Ortega has won rare praise for being more pragmatic and productive in his second go-round as president (despite his penchant for hackneyed revolutionary boilerplate). But forcing Ortega back into a corner, the Sandinista leader could fall further into the dying embrace of Chavez. He also could get pushed into the grinning clutch of Iran's Mahmoud Ahmadinejad, who recently offered Ortega a $250 million development loan for mysterious purposes.

"American authorities aren't going to make Nicaragua more democratic by impoverishing the country even more," said Jose Adan Aguerri, president of Nicaragua's largest federation of business chambers. "It's not the Nicaraguan government that is going to be the big loser from the loss of the waivers."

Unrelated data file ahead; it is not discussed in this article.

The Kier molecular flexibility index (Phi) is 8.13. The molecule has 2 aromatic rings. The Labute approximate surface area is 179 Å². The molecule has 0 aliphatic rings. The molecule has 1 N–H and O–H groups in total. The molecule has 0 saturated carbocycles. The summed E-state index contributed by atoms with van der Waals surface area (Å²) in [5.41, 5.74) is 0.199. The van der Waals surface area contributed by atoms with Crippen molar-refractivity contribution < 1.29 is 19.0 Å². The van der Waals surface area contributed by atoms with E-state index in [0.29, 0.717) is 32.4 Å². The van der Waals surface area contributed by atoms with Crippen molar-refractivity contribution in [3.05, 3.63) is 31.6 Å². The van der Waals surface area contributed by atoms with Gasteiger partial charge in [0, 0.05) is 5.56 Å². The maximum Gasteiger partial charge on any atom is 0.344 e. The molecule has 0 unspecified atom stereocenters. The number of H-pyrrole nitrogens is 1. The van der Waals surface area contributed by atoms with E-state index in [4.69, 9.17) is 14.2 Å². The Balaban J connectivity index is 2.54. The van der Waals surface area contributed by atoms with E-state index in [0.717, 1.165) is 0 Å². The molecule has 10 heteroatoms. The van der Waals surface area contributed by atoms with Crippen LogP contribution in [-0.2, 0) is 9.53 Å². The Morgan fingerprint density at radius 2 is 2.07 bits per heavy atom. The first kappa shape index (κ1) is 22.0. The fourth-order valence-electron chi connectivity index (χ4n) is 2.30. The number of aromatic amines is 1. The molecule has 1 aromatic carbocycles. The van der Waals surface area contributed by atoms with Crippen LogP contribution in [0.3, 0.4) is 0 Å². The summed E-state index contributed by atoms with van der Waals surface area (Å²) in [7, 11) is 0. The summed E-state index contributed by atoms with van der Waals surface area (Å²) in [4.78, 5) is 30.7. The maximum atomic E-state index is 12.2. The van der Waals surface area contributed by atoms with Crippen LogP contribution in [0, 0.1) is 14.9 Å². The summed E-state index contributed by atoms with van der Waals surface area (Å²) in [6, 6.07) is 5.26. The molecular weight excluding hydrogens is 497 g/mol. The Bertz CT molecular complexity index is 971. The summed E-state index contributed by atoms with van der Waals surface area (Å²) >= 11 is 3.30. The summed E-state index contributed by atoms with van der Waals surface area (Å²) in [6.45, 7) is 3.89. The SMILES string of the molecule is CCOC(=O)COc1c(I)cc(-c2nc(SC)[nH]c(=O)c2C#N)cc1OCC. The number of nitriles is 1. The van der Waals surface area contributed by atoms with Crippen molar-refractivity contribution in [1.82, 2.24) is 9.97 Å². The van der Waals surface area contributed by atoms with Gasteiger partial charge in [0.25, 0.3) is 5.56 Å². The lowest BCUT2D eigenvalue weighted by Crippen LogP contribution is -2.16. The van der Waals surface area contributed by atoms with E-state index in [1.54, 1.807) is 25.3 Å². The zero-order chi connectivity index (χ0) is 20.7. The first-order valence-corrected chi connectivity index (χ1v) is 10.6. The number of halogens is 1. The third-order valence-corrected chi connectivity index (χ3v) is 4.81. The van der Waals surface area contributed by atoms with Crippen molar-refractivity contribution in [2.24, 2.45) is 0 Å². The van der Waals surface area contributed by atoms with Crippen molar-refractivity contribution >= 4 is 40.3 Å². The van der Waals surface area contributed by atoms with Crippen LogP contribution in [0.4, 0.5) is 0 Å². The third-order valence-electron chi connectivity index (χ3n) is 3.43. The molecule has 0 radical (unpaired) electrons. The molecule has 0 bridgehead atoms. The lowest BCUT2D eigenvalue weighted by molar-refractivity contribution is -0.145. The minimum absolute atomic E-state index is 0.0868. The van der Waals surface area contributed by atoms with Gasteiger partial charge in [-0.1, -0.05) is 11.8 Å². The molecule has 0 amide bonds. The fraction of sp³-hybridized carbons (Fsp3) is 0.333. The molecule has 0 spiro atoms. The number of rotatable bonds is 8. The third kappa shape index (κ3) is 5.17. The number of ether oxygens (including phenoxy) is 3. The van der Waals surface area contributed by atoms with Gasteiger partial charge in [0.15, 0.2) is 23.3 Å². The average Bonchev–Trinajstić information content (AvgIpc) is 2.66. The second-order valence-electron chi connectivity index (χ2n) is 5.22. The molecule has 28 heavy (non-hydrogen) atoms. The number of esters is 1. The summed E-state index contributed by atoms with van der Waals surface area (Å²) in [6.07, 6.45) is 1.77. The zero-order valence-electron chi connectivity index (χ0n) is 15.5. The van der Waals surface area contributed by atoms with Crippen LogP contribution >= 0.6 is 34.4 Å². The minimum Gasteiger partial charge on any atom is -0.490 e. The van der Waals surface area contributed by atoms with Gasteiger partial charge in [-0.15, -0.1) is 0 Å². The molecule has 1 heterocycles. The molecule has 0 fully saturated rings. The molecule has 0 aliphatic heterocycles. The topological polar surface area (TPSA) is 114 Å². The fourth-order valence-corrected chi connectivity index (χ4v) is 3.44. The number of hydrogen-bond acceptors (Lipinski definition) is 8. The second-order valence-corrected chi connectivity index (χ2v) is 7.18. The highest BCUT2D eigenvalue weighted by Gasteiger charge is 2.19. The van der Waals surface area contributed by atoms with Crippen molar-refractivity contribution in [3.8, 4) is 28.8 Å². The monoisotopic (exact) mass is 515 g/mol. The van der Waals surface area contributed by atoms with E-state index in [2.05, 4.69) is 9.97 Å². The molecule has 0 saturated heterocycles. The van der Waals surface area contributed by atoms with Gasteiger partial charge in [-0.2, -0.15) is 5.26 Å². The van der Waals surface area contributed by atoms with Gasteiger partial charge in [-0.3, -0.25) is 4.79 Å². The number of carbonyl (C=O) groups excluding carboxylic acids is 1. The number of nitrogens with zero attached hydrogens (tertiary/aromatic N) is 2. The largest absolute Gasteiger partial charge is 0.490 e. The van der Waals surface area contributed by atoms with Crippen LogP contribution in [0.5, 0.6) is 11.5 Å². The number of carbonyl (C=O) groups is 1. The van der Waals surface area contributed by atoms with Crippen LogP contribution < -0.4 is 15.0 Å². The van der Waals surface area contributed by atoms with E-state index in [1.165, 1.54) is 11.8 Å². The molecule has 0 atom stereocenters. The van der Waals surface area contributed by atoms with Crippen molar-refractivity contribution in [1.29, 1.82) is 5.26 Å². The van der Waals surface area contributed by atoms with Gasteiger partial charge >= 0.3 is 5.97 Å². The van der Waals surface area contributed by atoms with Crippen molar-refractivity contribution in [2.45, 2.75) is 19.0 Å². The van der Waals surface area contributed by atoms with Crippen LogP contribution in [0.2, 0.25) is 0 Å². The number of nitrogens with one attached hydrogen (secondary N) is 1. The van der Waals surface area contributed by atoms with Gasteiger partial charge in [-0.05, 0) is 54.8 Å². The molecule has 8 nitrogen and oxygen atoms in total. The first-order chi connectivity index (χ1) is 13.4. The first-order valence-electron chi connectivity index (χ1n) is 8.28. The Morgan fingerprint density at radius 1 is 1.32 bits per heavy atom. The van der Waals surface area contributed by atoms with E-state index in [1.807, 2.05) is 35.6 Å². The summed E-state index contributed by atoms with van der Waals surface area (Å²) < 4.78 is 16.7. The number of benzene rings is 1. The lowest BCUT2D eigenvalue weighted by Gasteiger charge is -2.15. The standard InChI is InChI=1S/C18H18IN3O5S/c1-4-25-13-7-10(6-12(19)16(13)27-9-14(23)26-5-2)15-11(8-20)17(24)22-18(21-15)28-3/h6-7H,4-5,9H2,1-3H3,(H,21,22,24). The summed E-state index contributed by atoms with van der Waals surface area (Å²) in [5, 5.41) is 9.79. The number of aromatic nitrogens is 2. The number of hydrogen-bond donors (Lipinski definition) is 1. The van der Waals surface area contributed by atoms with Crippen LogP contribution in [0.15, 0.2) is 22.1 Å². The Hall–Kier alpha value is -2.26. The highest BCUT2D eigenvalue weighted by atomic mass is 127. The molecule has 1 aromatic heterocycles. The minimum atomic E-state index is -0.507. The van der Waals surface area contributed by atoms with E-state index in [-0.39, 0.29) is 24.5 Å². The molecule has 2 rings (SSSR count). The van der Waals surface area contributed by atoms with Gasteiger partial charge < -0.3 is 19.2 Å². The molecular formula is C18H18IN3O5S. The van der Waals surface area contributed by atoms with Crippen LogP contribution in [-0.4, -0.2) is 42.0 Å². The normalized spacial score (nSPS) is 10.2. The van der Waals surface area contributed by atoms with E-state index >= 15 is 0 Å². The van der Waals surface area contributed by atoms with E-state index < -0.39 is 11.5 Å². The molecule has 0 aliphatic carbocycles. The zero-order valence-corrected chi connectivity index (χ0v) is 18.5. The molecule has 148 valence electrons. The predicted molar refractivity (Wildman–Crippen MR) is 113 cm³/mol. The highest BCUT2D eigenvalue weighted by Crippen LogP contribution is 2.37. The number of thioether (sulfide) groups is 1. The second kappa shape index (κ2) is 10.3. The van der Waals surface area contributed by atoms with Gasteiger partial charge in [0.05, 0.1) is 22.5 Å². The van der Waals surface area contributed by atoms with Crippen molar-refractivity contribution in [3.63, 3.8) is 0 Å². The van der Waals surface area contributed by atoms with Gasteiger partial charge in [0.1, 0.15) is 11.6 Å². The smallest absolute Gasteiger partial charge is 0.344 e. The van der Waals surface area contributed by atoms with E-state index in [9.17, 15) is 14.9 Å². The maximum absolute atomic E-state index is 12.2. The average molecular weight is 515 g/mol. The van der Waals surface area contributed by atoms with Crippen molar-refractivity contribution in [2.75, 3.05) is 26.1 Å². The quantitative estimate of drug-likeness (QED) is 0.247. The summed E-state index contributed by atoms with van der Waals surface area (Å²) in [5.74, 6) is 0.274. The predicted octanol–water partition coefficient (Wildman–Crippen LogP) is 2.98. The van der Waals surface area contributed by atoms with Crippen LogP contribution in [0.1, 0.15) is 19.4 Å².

Nicaraguan businessman Cesar Zamora, vice president of the Association of American Chambers of Commerce in Latin America, said the suspension of the second waiver would be devastating to the country's internal twitchings for democracy.

"We have the capacity to resolve our own institutional issues, but it's going to take some time," Zamora said. "In the meantime, the US can't drop a nuclear bomb on Nicaragua and say, 'You pick up the pieces and then you'll win back the support from US government.'"

Unfortunately for Nicaragua, the fate of the property waiver will be decided in context of a heated presidential campaign in the United States. What's best for Nicaraguan democracy — a riddle that no one seems to have been able to solve during the country's 191 years in existence — isn't exactly a top concern for anyone in Washington these days.